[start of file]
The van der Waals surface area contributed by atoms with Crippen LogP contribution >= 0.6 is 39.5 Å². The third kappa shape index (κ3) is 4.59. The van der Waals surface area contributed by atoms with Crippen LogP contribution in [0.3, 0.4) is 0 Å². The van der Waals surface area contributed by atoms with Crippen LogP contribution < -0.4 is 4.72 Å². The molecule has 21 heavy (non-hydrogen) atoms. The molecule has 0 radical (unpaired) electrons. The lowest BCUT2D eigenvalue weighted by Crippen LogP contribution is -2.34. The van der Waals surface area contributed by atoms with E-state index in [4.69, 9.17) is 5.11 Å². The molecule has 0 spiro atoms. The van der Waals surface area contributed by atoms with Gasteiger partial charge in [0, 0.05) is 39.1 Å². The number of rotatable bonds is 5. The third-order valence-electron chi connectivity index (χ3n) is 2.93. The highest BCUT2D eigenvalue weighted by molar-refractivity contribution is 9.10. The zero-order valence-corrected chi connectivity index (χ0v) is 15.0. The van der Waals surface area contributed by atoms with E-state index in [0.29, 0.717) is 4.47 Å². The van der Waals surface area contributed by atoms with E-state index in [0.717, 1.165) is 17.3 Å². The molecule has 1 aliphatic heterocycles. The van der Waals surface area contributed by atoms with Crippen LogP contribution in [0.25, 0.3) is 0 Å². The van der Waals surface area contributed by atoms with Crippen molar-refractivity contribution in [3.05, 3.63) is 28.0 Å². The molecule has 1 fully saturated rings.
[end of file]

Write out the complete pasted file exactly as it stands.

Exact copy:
The van der Waals surface area contributed by atoms with Crippen LogP contribution >= 0.6 is 39.5 Å². The third kappa shape index (κ3) is 4.59. The van der Waals surface area contributed by atoms with Crippen LogP contribution in [0.3, 0.4) is 0 Å². The van der Waals surface area contributed by atoms with Crippen LogP contribution < -0.4 is 4.72 Å². The molecule has 21 heavy (non-hydrogen) atoms. The molecule has 0 radical (unpaired) electrons. The lowest BCUT2D eigenvalue weighted by Crippen LogP contribution is -2.34. The van der Waals surface area contributed by atoms with E-state index in [4.69, 9.17) is 5.11 Å². The molecule has 0 spiro atoms. The van der Waals surface area contributed by atoms with Gasteiger partial charge in [0, 0.05) is 39.1 Å². The number of rotatable bonds is 5. The third-order valence-electron chi connectivity index (χ3n) is 2.93. The highest BCUT2D eigenvalue weighted by molar-refractivity contribution is 9.10. The zero-order valence-corrected chi connectivity index (χ0v) is 15.0. The van der Waals surface area contributed by atoms with E-state index in [0.29, 0.717) is 4.47 Å². The van der Waals surface area contributed by atoms with E-state index in [0.717, 1.165) is 17.3 Å². The molecule has 1 aliphatic heterocycles. The van der Waals surface area contributed by atoms with Crippen LogP contribution in [0.25, 0.3) is 0 Å². The van der Waals surface area contributed by atoms with Crippen molar-refractivity contribution in [3.05, 3.63) is 28.0 Å². The molecule has 1 fully saturated rings.